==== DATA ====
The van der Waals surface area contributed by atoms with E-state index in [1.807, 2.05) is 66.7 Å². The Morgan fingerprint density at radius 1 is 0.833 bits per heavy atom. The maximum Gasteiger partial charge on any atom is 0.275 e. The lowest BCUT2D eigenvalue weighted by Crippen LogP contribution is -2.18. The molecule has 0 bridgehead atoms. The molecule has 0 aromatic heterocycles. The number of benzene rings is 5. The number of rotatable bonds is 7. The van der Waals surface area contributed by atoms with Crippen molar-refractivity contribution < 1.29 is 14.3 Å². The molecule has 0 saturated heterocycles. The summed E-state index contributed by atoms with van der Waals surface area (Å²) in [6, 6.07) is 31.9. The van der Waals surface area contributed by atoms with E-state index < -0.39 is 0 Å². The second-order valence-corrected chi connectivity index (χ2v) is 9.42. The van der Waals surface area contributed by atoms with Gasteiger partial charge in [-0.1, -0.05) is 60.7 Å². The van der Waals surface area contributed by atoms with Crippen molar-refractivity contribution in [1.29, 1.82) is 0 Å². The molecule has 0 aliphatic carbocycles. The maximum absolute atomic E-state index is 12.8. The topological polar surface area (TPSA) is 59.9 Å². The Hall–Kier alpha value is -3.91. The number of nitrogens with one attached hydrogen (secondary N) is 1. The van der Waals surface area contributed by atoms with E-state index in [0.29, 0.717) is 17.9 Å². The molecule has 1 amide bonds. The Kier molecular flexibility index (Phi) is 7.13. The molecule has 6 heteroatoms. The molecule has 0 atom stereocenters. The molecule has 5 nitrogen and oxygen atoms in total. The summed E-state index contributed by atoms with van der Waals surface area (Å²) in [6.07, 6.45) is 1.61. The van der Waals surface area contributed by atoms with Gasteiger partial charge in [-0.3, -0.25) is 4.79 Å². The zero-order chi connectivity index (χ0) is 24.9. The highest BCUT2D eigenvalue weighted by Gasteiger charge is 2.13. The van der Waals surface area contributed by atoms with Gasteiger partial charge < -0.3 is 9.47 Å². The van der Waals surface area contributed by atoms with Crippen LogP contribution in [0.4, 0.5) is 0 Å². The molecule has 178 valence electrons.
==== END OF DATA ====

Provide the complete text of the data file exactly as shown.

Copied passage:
The van der Waals surface area contributed by atoms with E-state index in [1.807, 2.05) is 66.7 Å². The Morgan fingerprint density at radius 1 is 0.833 bits per heavy atom. The maximum Gasteiger partial charge on any atom is 0.275 e. The lowest BCUT2D eigenvalue weighted by Crippen LogP contribution is -2.18. The molecule has 0 bridgehead atoms. The molecule has 0 aromatic heterocycles. The number of benzene rings is 5. The number of rotatable bonds is 7. The van der Waals surface area contributed by atoms with Crippen molar-refractivity contribution < 1.29 is 14.3 Å². The molecule has 0 saturated heterocycles. The summed E-state index contributed by atoms with van der Waals surface area (Å²) in [6, 6.07) is 31.9. The van der Waals surface area contributed by atoms with E-state index < -0.39 is 0 Å². The second-order valence-corrected chi connectivity index (χ2v) is 9.42. The van der Waals surface area contributed by atoms with Gasteiger partial charge in [-0.1, -0.05) is 60.7 Å². The van der Waals surface area contributed by atoms with Crippen molar-refractivity contribution in [1.29, 1.82) is 0 Å². The molecule has 0 aliphatic carbocycles. The maximum absolute atomic E-state index is 12.8. The topological polar surface area (TPSA) is 59.9 Å². The Hall–Kier alpha value is -3.91. The number of nitrogens with one attached hydrogen (secondary N) is 1. The van der Waals surface area contributed by atoms with E-state index in [0.29, 0.717) is 17.9 Å². The molecule has 1 amide bonds. The Kier molecular flexibility index (Phi) is 7.13. The molecule has 6 heteroatoms. The molecule has 0 atom stereocenters. The molecule has 5 nitrogen and oxygen atoms in total. The summed E-state index contributed by atoms with van der Waals surface area (Å²) in [6.07, 6.45) is 1.61. The van der Waals surface area contributed by atoms with Gasteiger partial charge in [-0.3, -0.25) is 4.79 Å². The zero-order chi connectivity index (χ0) is 24.9. The highest BCUT2D eigenvalue weighted by Gasteiger charge is 2.13. The van der Waals surface area contributed by atoms with Gasteiger partial charge < -0.3 is 9.47 Å². The van der Waals surface area contributed by atoms with Crippen LogP contribution in [0.4, 0.5) is 0 Å². The molecule has 178 valence electrons.